Our diabetologists have expressed doubt on the importance of HbA1c reports because, in my case, and that of many others, even if the blood sugar were higher than 200 mg/dl [11.1 mmol/L], the A1c would still be between 5.0 and 6.0. Why is this?
Since prolonged use of metformin can cause kidney damage, according to our doctor, is there another medication that is safer?
The glycosylated hemoglobin test, of which the hemoglobin A1c is also a type, is the standard test for the level of glucose exposure for patients with diabetes. Its measure remains an important element in the follow-up of this disorder. It has been shown that the results of this test mirror the average daily blood sugar over the last three months. However, there are some conditions which may cause this test to be inaccurate in predicting your average daily blood sugar. If you have a form of hemoglobinopathy that results in premature breakdown of red blood cells, this will decrease the circulation time of red blood cells and cause a falsely low test. Similarly, if you have a condition associated with premature breakdown of red blood cells from other causes, an artificial heart valve, liver disease, or kidney disease, this may also be the case. Since the hemoglobin A1c test is an average, it is important to know what your blood sugars are running throughout the day and night.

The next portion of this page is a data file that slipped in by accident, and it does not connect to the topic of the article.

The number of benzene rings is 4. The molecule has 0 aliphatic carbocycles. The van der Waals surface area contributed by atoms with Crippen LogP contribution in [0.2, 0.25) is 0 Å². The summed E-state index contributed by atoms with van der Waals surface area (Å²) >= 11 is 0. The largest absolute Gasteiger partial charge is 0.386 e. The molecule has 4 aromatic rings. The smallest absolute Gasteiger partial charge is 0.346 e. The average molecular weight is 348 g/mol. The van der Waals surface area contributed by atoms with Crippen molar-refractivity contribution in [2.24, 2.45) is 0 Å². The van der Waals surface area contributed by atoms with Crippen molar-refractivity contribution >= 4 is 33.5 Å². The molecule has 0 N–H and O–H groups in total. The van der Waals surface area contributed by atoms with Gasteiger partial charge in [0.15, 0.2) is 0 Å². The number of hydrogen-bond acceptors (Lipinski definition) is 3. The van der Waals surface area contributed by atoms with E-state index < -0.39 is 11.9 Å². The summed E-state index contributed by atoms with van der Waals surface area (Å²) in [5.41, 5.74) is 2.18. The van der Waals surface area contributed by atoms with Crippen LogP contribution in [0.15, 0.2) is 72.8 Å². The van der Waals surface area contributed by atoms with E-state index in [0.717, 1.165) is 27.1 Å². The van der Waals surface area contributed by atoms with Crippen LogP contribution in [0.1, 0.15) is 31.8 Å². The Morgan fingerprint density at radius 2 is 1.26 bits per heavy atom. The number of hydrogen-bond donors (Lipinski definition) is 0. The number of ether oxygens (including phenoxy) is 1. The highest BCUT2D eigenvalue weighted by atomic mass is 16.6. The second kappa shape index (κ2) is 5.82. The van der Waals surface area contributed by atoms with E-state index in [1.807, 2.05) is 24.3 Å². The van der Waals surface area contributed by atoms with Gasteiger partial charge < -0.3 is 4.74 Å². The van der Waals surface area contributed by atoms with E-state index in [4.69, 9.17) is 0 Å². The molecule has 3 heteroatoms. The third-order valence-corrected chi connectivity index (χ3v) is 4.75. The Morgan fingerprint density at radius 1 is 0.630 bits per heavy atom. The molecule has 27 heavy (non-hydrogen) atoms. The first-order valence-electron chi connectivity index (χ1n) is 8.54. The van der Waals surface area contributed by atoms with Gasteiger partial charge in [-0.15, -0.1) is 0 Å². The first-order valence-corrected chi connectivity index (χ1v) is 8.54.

Metformin is a good drug and can be used chronically in patients with type 2 diabetes. However, it is contraindicated if you have kidney disease because it causes a build-up in the level of an organic acid called lactic acid that can make you sick. This only occurs if your kidneys don't allow the drug to be cleared normally. Metformin does not cause kidney damage per se. I would recommend you talk with your physician more about your kidney function and how it affects your treatment with metformin. If you must go off metformin, and this is very clearly pointed out in the package insert, in terms of what the cutoff is for discontinuing use, then you need to talk of other strategies with your physicians. The choice of an agent is based on many things that involve an assessment of your overall health status and cannot be given as a single recommendation. There are other drugs that can be given by mouth before going on insulin. However, your physician is in the best position to make these recommendations.
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